3 Simple DIY Projects to Improve your Kitchen

The kitchen is the central hub of every home. It is the room where you prepare food, the room where you keep nearly all your supplies, and the room that guests unexplainably naturally gravitate towards at any party or event hosted in your home. 

We spend so much time in our kitchens that it is important to keep it updated and organized while still making it look great for your guests and yourself. 

Here are three simple DIY projects that anybody can complete to improve a kitchen and take it to the next level of form and function.

Upgrade Your Outlets

Most homes don’t have enough electrical outlets in the kitchen, oftentimes leaving you to choose between your appliances or charging your USB devices. To save room on your outlets, you may want to consider installing an outlet with USB ports built in. Each new outlet will cost about $20 to $30 dollars, which might seem like a lot, but USB technology is not likely to disappear anytime soon and you will thank yourself for the extra space you have for your other appliances.

What you’ll need: 

Voltage Detector, Screwdrivers, Needle Plier

How to do it: 

1) Turn off power to the outlet you want to replace from your circuit breaker. This may require you having to turn off power to your entire kitchen, depending on how specific your circuit breaker is. 

2) Check to make sure that the outlet is off before messing around with circuitry. You can do this by plugging in another appliance or a charger to the socket. If it doesn’t turn on or charge, you are ready to continue!

3) Take off the faceplate and check the voltage with the voltage detector. Once the faceplate is removed, use the voltage detector on any wires and the receptacle itself. If the voltage detector makes noises or flashes, double check your breaker to make sure you’ve turned off the outlet.

4) Remove the old receptacle from the wall. You will need a Phillips-head screwdriver to remove the old receptacle from the electrical box, and you can use the same screwdriver to detach the wires from it. Keep track of which wires are which, and don’t use a wire cutter for this step – you don’t need it!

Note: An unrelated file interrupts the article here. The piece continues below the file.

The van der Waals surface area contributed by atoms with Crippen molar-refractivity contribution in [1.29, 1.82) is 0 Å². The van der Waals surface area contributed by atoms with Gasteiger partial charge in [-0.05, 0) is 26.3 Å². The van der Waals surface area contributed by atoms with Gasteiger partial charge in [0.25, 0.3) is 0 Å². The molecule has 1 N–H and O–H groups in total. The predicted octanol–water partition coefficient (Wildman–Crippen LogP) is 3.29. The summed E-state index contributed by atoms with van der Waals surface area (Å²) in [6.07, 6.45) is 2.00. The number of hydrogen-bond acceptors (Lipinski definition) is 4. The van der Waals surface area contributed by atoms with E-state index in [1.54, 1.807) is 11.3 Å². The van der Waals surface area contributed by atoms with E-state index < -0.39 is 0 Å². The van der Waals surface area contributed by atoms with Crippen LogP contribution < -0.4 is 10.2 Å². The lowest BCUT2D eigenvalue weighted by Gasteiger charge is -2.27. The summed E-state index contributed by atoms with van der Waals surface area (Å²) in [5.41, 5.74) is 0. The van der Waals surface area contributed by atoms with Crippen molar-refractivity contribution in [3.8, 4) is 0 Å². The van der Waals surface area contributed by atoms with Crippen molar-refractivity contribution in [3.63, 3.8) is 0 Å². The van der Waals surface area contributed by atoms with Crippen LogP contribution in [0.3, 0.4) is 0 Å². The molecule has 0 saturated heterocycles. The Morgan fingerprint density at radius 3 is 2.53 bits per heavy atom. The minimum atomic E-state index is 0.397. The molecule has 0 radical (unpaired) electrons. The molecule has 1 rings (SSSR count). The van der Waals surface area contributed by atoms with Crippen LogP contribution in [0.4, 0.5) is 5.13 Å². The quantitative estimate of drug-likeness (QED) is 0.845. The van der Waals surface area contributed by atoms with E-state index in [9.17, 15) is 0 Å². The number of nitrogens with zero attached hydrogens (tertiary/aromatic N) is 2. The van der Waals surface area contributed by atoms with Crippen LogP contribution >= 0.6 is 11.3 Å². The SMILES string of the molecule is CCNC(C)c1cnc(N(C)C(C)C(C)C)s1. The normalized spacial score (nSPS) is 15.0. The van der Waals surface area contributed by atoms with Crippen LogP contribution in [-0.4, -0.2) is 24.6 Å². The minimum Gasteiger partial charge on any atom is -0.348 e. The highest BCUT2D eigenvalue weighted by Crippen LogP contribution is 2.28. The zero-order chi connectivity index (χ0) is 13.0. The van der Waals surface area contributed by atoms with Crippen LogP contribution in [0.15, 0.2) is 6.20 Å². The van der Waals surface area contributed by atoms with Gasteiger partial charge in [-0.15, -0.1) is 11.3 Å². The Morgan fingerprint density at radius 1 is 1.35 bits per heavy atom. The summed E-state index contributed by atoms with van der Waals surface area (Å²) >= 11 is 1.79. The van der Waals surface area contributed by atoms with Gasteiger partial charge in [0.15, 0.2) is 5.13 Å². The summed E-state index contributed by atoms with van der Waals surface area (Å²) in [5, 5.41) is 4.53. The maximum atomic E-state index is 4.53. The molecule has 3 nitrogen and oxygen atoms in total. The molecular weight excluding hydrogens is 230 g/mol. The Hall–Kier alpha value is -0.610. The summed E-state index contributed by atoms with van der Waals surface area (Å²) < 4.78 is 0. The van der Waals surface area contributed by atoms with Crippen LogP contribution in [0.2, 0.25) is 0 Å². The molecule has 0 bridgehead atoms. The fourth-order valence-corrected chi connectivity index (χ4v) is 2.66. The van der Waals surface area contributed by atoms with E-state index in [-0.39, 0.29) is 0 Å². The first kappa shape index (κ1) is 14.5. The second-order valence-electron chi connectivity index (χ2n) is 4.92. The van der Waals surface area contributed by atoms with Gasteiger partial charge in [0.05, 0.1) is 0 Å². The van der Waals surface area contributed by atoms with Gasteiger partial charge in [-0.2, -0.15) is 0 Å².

5) Attach the new receptacle to the exposed wires. There will be three types of wires that you will need to attach to the new outlet, a black wire, a white wire, and a green wire

The Black wire should only ever be attached to gold or black screws on the new receptacle, the white wires should only be attached to silver or white screws, and the green wires should only be attached to green screws. Use your needle nose pliers to hook the exposed wire to the appropriate screw, loop and tighten the wire, and then tighten the screw into the receptacle.

6) Put everything back into the wall, reattach the receptacle onto the wall, and screw on the new faceplate. 

This project should take no longer than 10 minutes, and you will save time and frustration in the future by having more outlets available for you in the kitchen!

Tile a Wall

Tiling your kitchen walls can be a very long process, but by doing it yourself you will save hundreds, if not thousands of dollars, and will have a sense of satisfaction when you see how much more beautiful your kitchen has become. The only high-tech tool you will need is a wetsaw, but if you are planning on doing more home improvement in the future, it is a necessary power tool to add to your arsenal.

What you’ll need: 

Cement mix, large bucket, Ceramic tiles, Spacers, Trowel, Wetsaw, Tape Measure, Grout, Caulk

How to do it:

1) Prepare the area you want to tile. Take measurements of the area, and figure out how you will need to cut your tiles to fit within this area depending on the design you are going for. You will also need to remove any outlet faceplates from the area and anything on the wall, and remember to leave enough space to be able to put them back once the process is finished. 

Take into account that you will not put tiles right next to each other and will need to leave about an eighth of an inch of space between each tile on the sides and the top.

2) Put cement on the bottom right corner of the area, and apply your first tile. You will want to put enough cement on the wall to cover the area of the tile with as little empty space showing as possible. Using the serrated edge of the trowel, gently scrape grooves into the wet cement. Put some of the mix onto the tile and using the trowel once again scrape grooves into the cement.